Maciej Gdula: The view that sees this divide as cultural is overrated. Regional Poland votes PiS because the party promises to share economic growth more equally between the cities and the rest of the country. After four years, these promises have not been kept. Hospital wards are closing in small towns. Air quality is now worse in smaller cities than in larger ones. University reforms will harm local tertiary education. The centralisation of power is driving the neglect of regional Poland.

Urszula Zielińska: Poland’s so-called “public service” broadcaster is a large part of the problem. I say “so-called” because it is now controlled by PiS. The amount of lies and manipulations on these channels on a daily basis cannot be overstated. The opposition has to fight these lies whenever and however it can. The opposition also needs to be more visible in small towns and to organise meetings on current affairs. As a MP, I plan on continuing campaigning events where I get out on the streets to serve lemonade and talk to people as much as possible.

The Greens ran as part of the Civic Coalition and now sit in its parliamentary group. Can the Greens keep their distinct identity in a bloc dominated by the centre-right Civic Platform?

Urszula Zielińska: The green position will be seen in votes on social and values issues, for which the Greens will vote in accordance with our programme as there will be no group discipline. The Greens had their own manifesto and that full programme applies. Nonetheless, to cooperate with other political parties, we will need to build on our similarities, not our differences.

How has the cooperation between parties of the Left – the Democratic Left Alliance (Sojusz Lewicy Demokratycznej, SLD), Spring (Wiosna), and Together (Razem) – gone so far? Can you avoid infighting to create a coherent alternative to both PiS and PO?

Maciej Gdula: Up to this point, only good things have come from our cooperation. Each party has shown the best of what they offer and the cooperation continues as a joint parliamentary group. The current focus is on our differences with PiS and PO. The differences within the bloc allow us to work in unorthodox ways and be more effective on our common policies.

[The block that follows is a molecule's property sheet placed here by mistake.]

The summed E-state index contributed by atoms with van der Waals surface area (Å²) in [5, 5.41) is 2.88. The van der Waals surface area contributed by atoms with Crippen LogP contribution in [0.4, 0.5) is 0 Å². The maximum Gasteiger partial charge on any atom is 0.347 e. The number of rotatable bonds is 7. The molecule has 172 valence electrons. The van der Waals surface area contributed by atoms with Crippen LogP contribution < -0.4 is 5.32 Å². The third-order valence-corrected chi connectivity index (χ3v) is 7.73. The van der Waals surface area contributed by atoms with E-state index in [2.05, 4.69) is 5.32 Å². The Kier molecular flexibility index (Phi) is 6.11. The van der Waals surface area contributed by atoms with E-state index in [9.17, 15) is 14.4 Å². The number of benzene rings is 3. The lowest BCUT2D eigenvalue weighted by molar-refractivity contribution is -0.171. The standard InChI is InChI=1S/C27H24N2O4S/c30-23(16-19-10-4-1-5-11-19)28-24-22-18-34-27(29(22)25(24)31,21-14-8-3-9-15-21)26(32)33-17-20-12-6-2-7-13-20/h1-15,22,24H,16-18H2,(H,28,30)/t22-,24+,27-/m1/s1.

Environmental issues, such as smog or climate, were an important part of this campaign. How do the Greens plan to combine them with other issues such as hospital waiting times or women’s rights?

Urszula Zielińska: The Greens will always support such initiatives and are present in the parliamentary working groups on women’s rights and other social issues. We also participate in protests of teachers, women, and the LGBT+ community. Whenever human rights and minorities are under threat, we will be there. Nevertheless, the environment and climate issues remain the priority. With just three MPs, we need to focus.

What are the challenges for a left-wing political project in Poland? Would re-reading your 2018 book New Authoritarianism help progressives create coherent answers to the challenges they face?

Maciej Gdula: Gaining popularity by force and targeting weaker members of society are trademarks of PiS rule. The Prime Minister recently put forward quite a few policies similar to the progressive agenda with regards to the environment or road safety. But, significantly, the narrative was based on “the norm”. The implication is that those who disagree are “abnormal” and a threat to a “healthy community”. PiS decides who it puts in that category. Recently it has been the LGBT community and sex educators but tomorrow it could be “eco-terrorists”, the “grandchildren of the communist security services” or “anti-Polish NGOs”.

The task of the Left is to promote political change based on a different sense of community that is not defined through exclusion or force. Such a community is founded on accepting difference and recognising it as a source of strength.